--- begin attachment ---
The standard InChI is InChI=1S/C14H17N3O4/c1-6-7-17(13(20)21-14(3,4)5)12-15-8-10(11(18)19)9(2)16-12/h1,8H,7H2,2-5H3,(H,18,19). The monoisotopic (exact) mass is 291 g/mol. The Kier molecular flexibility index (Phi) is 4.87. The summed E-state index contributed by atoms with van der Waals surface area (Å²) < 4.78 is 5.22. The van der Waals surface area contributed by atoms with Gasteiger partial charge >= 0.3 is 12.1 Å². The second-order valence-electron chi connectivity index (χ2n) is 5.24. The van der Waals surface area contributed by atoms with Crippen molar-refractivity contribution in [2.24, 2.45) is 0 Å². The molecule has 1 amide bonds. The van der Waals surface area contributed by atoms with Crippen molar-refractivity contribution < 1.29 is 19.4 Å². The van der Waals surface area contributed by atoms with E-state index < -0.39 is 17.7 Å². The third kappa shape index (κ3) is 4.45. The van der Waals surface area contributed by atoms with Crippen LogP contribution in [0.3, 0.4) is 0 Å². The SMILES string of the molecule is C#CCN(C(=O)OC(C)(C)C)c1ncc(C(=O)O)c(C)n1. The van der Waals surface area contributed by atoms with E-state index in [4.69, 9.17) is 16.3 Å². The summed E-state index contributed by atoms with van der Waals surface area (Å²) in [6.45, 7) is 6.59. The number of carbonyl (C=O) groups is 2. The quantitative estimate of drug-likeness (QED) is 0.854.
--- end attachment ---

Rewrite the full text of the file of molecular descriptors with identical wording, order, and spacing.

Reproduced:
The standard InChI is InChI=1S/C14H17N3O4/c1-6-7-17(13(20)21-14(3,4)5)12-15-8-10(11(18)19)9(2)16-12/h1,8H,7H2,2-5H3,(H,18,19). The monoisotopic (exact) mass is 291 g/mol. The Kier molecular flexibility index (Phi) is 4.87. The summed E-state index contributed by atoms with van der Waals surface area (Å²) < 4.78 is 5.22. The van der Waals surface area contributed by atoms with Gasteiger partial charge >= 0.3 is 12.1 Å². The second-order valence-electron chi connectivity index (χ2n) is 5.24. The van der Waals surface area contributed by atoms with Crippen molar-refractivity contribution in [2.24, 2.45) is 0 Å². The molecule has 1 amide bonds. The van der Waals surface area contributed by atoms with Crippen molar-refractivity contribution < 1.29 is 19.4 Å². The van der Waals surface area contributed by atoms with E-state index < -0.39 is 17.7 Å². The third kappa shape index (κ3) is 4.45. The van der Waals surface area contributed by atoms with Crippen LogP contribution in [0.3, 0.4) is 0 Å². The SMILES string of the molecule is C#CCN(C(=O)OC(C)(C)C)c1ncc(C(=O)O)c(C)n1. The van der Waals surface area contributed by atoms with E-state index in [4.69, 9.17) is 16.3 Å². The summed E-state index contributed by atoms with van der Waals surface area (Å²) in [6.45, 7) is 6.59. The number of carbonyl (C=O) groups is 2. The quantitative estimate of drug-likeness (QED) is 0.854.